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Adventures in Stamp Carving & Print Making

If you are looking to try carving your own stamps for making prints or crafting, there are several different mediums you can use to do your carving on.  Now, I am going back to my art school days to tell you some things I have learned along with some of my current experiences with print making.

Eraser Stamps, above


Cutters: I prefer to use a Lino Cutter .  Mine is made by Speedball, I've had it for years, and it still works great. The scooped blade makes it really easy to control the carving position around the design.  The one I have, has several different blade sizes that you can attach.  The smaller one is obviously for more intricate details, whereas the larger one is good for the larger areas of space.  I also have a set of woodcarving tools, all with different blade sizes.  This works well for carving any of the surfaces we will discuss as well. You could also use an X-Acto Knife for stamp carving, but it is much easier and quicker with a lino cutter.

Applying the Ink/Paint: For printing, applying the paint or inks is a lot easier if you use a Brayer .  Especially when it comes to lino block printing.  You can also apply your medium with a brush, but you will find that brushstrokes will show on your print. 

Carving Materials

Erasers – This is a cheap material to use for carving your own stamps! I found the pink erasers work better than the white ones.  Not sure of the material compositions on them, but I just picked mine up from the dollar store.  The pink erasers carved much easier than the white ones did.  The white erasers that I have are a bit crumbly when carved into and it just isn't as easy to get a precise line.  Overall, using erasers are great for quick results.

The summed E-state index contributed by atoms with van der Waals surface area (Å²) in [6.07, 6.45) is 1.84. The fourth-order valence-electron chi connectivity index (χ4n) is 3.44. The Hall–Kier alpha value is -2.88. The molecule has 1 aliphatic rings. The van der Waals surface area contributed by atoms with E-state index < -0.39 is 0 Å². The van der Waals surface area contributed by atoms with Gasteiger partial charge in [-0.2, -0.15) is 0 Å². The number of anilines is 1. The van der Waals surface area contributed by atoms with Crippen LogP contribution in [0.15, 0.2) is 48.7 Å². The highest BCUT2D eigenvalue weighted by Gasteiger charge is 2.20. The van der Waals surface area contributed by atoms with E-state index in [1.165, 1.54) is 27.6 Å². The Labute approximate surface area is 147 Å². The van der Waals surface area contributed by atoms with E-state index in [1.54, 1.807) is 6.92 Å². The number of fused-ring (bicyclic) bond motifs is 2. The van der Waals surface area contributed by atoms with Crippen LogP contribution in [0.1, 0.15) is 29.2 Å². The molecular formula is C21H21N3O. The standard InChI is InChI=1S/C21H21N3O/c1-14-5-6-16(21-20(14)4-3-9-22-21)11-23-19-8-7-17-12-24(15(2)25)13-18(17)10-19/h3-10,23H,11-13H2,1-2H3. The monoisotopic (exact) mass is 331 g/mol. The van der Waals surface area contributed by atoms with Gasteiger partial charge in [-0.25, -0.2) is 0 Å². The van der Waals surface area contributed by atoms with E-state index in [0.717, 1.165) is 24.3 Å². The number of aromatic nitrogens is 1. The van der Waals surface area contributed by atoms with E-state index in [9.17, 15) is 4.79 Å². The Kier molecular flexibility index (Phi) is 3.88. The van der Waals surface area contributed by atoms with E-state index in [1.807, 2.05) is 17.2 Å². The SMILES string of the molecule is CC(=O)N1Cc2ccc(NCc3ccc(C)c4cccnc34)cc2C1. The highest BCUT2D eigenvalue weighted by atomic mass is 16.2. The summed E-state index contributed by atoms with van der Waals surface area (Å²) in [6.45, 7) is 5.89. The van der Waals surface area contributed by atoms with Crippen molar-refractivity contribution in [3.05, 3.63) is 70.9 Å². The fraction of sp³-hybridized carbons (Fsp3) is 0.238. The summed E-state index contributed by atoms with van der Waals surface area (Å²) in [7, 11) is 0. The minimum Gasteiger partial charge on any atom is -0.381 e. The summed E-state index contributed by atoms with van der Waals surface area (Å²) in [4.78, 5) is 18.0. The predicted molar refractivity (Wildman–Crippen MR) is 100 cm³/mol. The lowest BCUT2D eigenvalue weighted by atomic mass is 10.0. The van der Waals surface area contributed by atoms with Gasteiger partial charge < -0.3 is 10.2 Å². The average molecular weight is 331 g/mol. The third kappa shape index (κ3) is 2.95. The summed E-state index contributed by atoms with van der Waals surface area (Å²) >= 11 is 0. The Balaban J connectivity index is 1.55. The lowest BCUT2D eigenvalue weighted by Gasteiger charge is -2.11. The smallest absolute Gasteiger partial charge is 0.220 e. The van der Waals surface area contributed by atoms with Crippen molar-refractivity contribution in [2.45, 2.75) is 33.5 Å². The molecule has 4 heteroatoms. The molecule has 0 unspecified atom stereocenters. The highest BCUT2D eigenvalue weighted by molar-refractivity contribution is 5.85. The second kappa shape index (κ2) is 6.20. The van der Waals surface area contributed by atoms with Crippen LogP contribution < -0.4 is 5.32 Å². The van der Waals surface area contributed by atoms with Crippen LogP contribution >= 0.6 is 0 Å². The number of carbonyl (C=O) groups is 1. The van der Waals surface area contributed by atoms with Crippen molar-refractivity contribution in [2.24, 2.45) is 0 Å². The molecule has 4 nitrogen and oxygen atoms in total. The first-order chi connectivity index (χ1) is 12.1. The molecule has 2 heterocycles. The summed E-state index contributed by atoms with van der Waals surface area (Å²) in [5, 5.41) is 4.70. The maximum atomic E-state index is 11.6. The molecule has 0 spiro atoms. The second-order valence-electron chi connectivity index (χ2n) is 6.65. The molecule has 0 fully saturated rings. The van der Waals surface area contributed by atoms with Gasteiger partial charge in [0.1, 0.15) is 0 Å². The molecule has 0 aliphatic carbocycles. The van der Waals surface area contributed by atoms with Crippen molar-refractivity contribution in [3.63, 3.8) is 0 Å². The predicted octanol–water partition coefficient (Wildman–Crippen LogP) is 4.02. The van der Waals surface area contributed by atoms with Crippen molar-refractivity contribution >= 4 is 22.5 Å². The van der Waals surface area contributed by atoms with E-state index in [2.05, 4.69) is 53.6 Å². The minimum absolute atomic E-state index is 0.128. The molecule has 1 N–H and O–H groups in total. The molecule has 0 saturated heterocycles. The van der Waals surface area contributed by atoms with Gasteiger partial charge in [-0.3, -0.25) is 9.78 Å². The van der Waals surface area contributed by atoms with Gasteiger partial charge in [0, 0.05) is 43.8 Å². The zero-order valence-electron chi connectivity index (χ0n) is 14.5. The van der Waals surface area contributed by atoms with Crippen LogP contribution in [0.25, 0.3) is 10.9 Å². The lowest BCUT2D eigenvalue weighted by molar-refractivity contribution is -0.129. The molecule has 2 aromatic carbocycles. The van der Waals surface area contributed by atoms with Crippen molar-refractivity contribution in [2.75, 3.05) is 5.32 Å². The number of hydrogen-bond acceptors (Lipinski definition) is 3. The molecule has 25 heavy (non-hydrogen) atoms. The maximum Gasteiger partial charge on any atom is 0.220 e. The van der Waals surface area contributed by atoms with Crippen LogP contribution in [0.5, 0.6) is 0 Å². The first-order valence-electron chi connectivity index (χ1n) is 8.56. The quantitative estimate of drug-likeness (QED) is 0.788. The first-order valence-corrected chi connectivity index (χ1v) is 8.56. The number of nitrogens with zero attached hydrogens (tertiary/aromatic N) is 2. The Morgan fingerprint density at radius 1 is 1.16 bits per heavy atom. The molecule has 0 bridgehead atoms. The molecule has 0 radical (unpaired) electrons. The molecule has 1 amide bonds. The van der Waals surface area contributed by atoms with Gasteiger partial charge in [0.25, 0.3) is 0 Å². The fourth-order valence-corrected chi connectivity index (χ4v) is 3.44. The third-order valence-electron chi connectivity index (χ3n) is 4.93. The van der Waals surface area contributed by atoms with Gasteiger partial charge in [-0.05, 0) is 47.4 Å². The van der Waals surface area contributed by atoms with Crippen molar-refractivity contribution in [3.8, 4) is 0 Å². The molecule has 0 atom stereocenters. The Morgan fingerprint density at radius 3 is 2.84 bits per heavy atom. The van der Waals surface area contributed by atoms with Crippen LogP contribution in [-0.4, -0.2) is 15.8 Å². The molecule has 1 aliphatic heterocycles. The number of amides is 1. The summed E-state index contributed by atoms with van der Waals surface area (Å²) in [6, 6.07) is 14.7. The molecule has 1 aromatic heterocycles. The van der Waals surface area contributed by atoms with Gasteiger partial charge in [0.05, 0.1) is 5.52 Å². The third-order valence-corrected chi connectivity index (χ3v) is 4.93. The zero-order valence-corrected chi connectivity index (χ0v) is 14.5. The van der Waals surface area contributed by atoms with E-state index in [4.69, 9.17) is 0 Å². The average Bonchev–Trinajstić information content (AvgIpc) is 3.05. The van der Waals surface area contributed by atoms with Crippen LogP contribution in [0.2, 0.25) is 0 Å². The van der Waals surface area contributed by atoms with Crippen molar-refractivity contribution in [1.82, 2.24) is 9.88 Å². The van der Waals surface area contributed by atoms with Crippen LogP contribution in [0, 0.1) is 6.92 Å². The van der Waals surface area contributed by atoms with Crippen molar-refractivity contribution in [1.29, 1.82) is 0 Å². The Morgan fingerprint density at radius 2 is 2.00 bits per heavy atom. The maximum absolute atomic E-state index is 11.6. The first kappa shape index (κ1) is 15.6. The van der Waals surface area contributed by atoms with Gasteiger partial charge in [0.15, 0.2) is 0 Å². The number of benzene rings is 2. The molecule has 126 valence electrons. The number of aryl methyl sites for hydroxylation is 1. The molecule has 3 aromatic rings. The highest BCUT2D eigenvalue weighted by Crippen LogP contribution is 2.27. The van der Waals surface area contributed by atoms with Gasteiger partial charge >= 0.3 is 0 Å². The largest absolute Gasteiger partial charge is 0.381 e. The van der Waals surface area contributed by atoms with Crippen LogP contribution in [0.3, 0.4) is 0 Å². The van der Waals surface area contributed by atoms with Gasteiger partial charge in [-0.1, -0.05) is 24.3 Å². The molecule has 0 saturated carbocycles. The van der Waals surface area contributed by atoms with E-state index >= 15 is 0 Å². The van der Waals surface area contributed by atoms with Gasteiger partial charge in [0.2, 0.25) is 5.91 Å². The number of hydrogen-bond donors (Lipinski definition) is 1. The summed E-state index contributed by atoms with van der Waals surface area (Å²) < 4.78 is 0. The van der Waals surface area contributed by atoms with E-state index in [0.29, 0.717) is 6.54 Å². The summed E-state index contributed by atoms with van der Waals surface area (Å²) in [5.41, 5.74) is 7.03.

Eraser stamps below (and in first photo, above):

Here are some of the eraser stamps used on paper, with paint. They work with ink too!:

Here is that eraser tree stamp (from the first photo), shown printed on fabric, with paint:

Commercial Rubber – You can get rubber Carving Block specifically made for carving rubber stamps.  These work  really well, and are available in a variety of sizes.  Below is a photo showing some that I made using this type of rubber i.e. the Polaroid frame, the heart, the word bubble, and the lines.

Cork – The cork stoppers from wine bottles can be used to carve rubber stamps as well.  Although the completed stamps are nice to look at, they are quite difficult to carve and aren't as durable as other materials.  I found most of the corks to be crumbly in nature.  Now, some of them had a different composition than others – more dense.  These were difficult to carve as well.   I found that using a cork to carve a stamp did not have a good result for a design with fine detailing. For example, in the letters I was carving, pieces tended to come apart with use.